Métis artist, curator and academic David Garneau explores the current situation of indigenous art through increasing global links and connections.
In the last issue of Artlink INDIGENOUS (32:2) Vernon Ah Kee laments the “dearth of criticism of Aboriginal art” and suggests that the reason “no-one had ever criticised his work” was because “they were afraid”. Stephanie Radok, who recorded his comments, goes on to promise that these issues “will be seriously addressed” in the next edition of the journal. Well, here we are!
Many Indigenous artists in the territory now known as Canada, where I am from, echo Ah Kee. They reckon that the lack of critical engagement is the barrier that keeps their art in a bubble at the edge of the artworld pond. However, there is great anxiety that bursting this protective sphere would lead to assimilation, a shift from Aboriginal art to mere art, from Aboriginal artist to mere artist. In order to unlock the Ah Kee paradox and face the fear we need to understand the difference between Aboriginal and Indigenous art and then map Indigenous art’s changing relation to the dominant artworld.
A new category of Aboriginal person has come to prominence in the last quarter century. These people work among and between the mainstream and the abject, the recognised and the rejected. While still “othered” by the dominant culture these vertical invaders have gathered enough Western tools along with their own equipment – to challenge the colonial imaginary from within the settlers’ own institutions and through their own treasured means. But these folks also stun observers with their bi-cultural erudition, dazzle with their formal inventiveness, unsettle with their civil and “savage” critiques, and generally disturb the ethnographic gaze with their impure plurality. Perceived by some settlers as living keys to their redemption and future, these enigmas are sought after for their words and works. But because of their perplexing and seemingly fragile status they are often held in protective custody, are rarely subject to criticism, and are therefore kept from a more complete dialogue with power – including their own.
In Canada, few like the word “Aboriginal”. People prefer to be identified by their tribal affiliation or by the catch-all First Nations, Métis or Inuit. The word “Indigenous” is a seeming synonym that actually designates a supplement, a new consciousness and disposition. In the UN Declaration on the Rights of Indigenous Peoples’ sense, the word “Indigenous” recognises the existence of individual Aboriginal groups prior to invasion and that they now have special status within their colonised territories. But the term also describes a shared, international condition. “Indigenous” has come to signify global collective consciousness among First Peoples. To identify as Indigenous rather than, say, Gurindji alone or First Nations alone, is to claim that in addition to local belonging you have filiations with similarly positioned persons internationally. This expanded sense of belonging – of understanding the global forces that shape Aboriginal peoples and exploit their territories – has led to a new mode of social being and inter-national collaborations among people who see themselves as Indigenous.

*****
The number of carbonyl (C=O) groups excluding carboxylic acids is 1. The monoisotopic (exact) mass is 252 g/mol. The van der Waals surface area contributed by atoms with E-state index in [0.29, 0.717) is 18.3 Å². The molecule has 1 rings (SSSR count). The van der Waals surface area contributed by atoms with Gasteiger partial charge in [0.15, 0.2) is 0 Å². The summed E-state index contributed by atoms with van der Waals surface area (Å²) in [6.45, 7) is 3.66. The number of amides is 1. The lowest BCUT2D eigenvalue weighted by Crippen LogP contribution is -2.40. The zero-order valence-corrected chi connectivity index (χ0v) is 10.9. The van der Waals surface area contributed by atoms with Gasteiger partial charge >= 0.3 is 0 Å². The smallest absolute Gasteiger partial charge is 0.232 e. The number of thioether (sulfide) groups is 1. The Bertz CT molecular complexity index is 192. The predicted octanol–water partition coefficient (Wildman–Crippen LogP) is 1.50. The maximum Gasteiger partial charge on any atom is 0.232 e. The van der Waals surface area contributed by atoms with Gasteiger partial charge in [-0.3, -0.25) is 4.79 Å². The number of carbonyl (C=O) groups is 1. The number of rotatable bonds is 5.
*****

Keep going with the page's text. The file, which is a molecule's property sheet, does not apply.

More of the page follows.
The past decade has seen a rise in the number and depth of Indigenous cultural exchanges between Canada and Australia. Not only have recent Sydney Biennales included many Aboriginal artists from Canada, the last one featured a Cree co-curator, Gerald McMaster. There are new Indigenous artist-in-residency exchanges between Parramatta (Sydney) and Darling Foundry (Montreal), the University of Lethbridge (Alberta, Canada) and the Royal Melbourne Institute of Technology. 2010 saw the first international exhibition of Indigenous contemporary art curated by Indigenous people, Close Encounters: the Next 500 Years in Winnipeg, Canada. And in 2011 Stop(the)Gap/Mind(the)gap: International Indigenous art in motion, was shown at the Anne & Gordon Samstag Museum of Art in Adelaide, South Australia. And this May Sakahàn: International Indigenous Art showing works by 81 artists opened at the National Gallery of Canada. All these exhibitions were curated by Indigenous people and are manifestations of the rapid growth of Indigenous consciousness and action.